NASHVILLE - Any Tennessean who can legally have a firearm would be able to carry a handgun openly with no need for any state-issued permit under a bill that whizzed through the Senate on Tuesday.
The bill passed 25-2. The House version remains in the chamber's Budget Subcommittee and there is some disagreement among lawmakers about whether it has enough votes to pass the panel.
Sen. Mae Beavers' bill would apply to anyone so long as they are not legally prohibited from having a firearm. It excludes felons who have not had their voting rights restored.
"Requiring Tennesseans to pay for and obtain a permit to publicly carry a handgun in all forms, including openly and while in a motor vehicle -- current Tennessee law -- converts the right to carry a handgun into a privilege," Beavers said in a floor speech.
Existing state law requires a handgun-carry permit to carry a gun, whether it is "open carry" or concealed.
Handgun-carry permits include taking a certified gun safety training course, a criminal-background check and a $115 fee. None of those apply in Beavers' bill, sponsored in the House by Rep. Micah Van Huss, R-Jonesborough.
Those requirements remain in place for conceal carry but would not apply to someone who visibly wears a weapon in a holster or stuffs it in their pocket, which is known as "open carry."
John Harris, executive director of the Tennessee Firearms Association who has pushed open carry for years, was delighted by the Senate's action and immediately urged his members to contact House members.
"Right now, your urgent action is needed to see this bill all the way through to becoming a law before they kill it for the year," Harris said in an e-mail blast to the group's members. "Unfortunately, several weak-kneed Republicans in the state House ... are preventing this bill from coming to the floor for a full vote."
Voting for the bill were Sens. Bo Watson, R-Chattanooga; Todd Gardenhire, R-Chattanooga; Mike Bell, R-Riceville; Janice Bowling, R-Tullahoma; and Ken Yager, R-Harriman.
In other legislative action Tuesday:
Gov. Bill Haslam's school voucher proposal, which would affect Hamilton County schools, is headed for a Senate floor vote after passing the Senate Finance Committee.
Members approved the revised measure on an 8-2 vote. The bill was delayed in the House Budget Subcommittee.
Haslam had tried to limit the proposal to low-income families whose children attend the bottom 5 percent of the state's lowest-performing public schools. Last year, he even jerked the bill from final consideration when senators sought to expand it.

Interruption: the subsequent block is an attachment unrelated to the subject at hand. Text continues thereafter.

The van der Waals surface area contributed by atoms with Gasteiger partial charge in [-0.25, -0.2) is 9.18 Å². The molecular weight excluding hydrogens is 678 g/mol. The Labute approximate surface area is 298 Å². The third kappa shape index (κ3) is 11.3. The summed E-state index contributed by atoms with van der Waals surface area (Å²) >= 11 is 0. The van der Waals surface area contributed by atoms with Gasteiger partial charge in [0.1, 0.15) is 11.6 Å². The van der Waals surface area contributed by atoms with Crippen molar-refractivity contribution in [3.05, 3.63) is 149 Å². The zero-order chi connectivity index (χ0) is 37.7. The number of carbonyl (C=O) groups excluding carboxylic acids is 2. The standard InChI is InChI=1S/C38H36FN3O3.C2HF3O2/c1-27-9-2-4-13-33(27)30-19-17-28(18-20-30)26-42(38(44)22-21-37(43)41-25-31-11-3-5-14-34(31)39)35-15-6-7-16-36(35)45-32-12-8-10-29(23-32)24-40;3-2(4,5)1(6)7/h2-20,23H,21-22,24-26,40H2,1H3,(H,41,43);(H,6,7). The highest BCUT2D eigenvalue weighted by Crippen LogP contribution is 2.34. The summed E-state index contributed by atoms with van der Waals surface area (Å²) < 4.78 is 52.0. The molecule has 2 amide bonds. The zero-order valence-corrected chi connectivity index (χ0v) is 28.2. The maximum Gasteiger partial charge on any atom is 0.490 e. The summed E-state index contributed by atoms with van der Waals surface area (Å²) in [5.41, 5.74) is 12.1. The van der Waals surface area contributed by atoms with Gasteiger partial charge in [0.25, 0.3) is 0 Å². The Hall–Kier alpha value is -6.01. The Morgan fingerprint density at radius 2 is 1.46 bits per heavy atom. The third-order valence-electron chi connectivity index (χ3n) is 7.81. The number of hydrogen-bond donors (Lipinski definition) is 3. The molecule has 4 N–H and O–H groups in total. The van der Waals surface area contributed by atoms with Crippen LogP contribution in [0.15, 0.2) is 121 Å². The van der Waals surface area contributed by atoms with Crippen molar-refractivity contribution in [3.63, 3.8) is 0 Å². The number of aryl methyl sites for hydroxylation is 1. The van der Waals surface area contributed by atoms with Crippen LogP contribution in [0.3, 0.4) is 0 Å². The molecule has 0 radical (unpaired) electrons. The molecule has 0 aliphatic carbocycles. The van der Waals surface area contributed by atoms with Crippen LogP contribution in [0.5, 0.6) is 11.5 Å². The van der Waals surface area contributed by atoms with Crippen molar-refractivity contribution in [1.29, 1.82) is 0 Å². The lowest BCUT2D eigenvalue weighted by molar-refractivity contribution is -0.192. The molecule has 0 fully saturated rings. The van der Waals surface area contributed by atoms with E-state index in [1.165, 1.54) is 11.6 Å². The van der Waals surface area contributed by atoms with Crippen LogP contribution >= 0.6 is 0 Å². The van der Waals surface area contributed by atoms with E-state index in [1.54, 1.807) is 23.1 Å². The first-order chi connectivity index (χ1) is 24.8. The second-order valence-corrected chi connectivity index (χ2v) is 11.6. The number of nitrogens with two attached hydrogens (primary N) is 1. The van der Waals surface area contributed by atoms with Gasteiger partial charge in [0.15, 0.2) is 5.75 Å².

But this year Haslam finally agreed to expand the bill, which would allow the use of public money to pay for vouchers to send students to private or religious schools.
If there aren't enough students from the bottom 5 percent of schools to fill the initial 5,000 slots statewide, low-income families from other schools would be eligible in the five currently affected counties.
By year four of the program, 20,000 students could be going to private schools at public expense at an average cost of $6,400 per year.
Senate Minority Leader Jim Kyle, D-Memphis, objected to the bill, saying that vouchers will compete with public charter schools already greatly expanded by Haslam. All are drawing money away from traditional public schools, complained Kyle, asking where Tennessee public education is headed.
"We don't seem to have an end game," Kyle said. "We're starting down the road without knowing where we're going to end up."
Education Commissioner Kevin Huffman said the state's lowest-performing schools, which have or will be placed in the state's Achievement School District, are "not afraid of the competition."
Senate Majority Leader Mark Norris, R-Collerville, who is carrying the governor's bill, agreed with Kyle that there "has to be an end game.
"But," Norris added, "there also has to be a beginning."
The bill passed 8-2 with Kyle abstaining.
Take that, United Nations: Tennessee Republican legislators don't need you around observing their elections anyhow.
Senators in the GOP-run chamber on Tuesday sent Gov. Bill Haslam a measure aimed at preventing U.N. election monitors from coming into the state. The bill previously passed the House.
The bill passed with no debate. Its sponsor, Sen. Frank Niceley, R-Strawberry Plains, said "this is a one-sentence bill" and proceeded to read it.
"Any representative of the United Nations appearing without a treaty ratified by the United States Senate stating that the United Nations can monitor elections in this state, shall not monitor elections in this state," the bill says.
It passed 23-2.
The bill passed the House earlier on a 75-20 vote. The measure's sponsor, Rep. Micah Van Huss, R-Jonesborough, said at the time "I don't believe it's their (U.N.'s) jurisdiction to monitor us," he said in a floor speech.
A different version of the bill passed last year. Tea Party lawmakers pushed the measure after a U.N.-affiliated group in 2012 sent two observers to Nashville to monitor elections as part of a program to see if Tennessee's new photo ID requirement impacted voting.
Contact staff writer Andy Sher at email@example.com or 615-255-0550.